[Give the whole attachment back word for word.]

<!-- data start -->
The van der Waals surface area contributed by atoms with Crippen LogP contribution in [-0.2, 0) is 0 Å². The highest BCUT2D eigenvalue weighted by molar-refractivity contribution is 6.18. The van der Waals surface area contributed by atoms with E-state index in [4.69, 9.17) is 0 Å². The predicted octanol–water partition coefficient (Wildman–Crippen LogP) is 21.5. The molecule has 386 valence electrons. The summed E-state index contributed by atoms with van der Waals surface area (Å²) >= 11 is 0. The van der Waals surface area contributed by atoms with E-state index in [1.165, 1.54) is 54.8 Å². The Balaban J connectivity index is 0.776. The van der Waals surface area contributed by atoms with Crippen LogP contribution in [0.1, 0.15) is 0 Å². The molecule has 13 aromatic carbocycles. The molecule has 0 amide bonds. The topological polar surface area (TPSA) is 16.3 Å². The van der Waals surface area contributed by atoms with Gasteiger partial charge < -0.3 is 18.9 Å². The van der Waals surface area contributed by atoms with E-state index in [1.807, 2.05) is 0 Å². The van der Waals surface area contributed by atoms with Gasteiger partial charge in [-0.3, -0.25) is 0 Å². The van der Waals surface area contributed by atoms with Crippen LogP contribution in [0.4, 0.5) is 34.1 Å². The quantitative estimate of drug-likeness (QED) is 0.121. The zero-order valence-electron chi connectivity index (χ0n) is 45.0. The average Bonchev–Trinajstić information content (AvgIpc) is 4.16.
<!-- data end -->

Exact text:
The van der Waals surface area contributed by atoms with Crippen LogP contribution in [-0.2, 0) is 0 Å². The highest BCUT2D eigenvalue weighted by molar-refractivity contribution is 6.18. The van der Waals surface area contributed by atoms with E-state index in [4.69, 9.17) is 0 Å². The predicted octanol–water partition coefficient (Wildman–Crippen LogP) is 21.5. The molecule has 386 valence electrons. The summed E-state index contributed by atoms with van der Waals surface area (Å²) >= 11 is 0. The van der Waals surface area contributed by atoms with E-state index in [1.165, 1.54) is 54.8 Å². The Balaban J connectivity index is 0.776. The van der Waals surface area contributed by atoms with Crippen LogP contribution in [0.1, 0.15) is 0 Å². The molecule has 13 aromatic carbocycles. The molecule has 0 amide bonds. The topological polar surface area (TPSA) is 16.3 Å². The van der Waals surface area contributed by atoms with Gasteiger partial charge < -0.3 is 18.9 Å². The van der Waals surface area contributed by atoms with E-state index in [1.807, 2.05) is 0 Å². The van der Waals surface area contributed by atoms with Gasteiger partial charge in [-0.3, -0.25) is 0 Å². The van der Waals surface area contributed by atoms with Crippen LogP contribution in [0.4, 0.5) is 34.1 Å². The quantitative estimate of drug-likeness (QED) is 0.121. The zero-order valence-electron chi connectivity index (χ0n) is 45.0. The average Bonchev–Trinajstić information content (AvgIpc) is 4.16.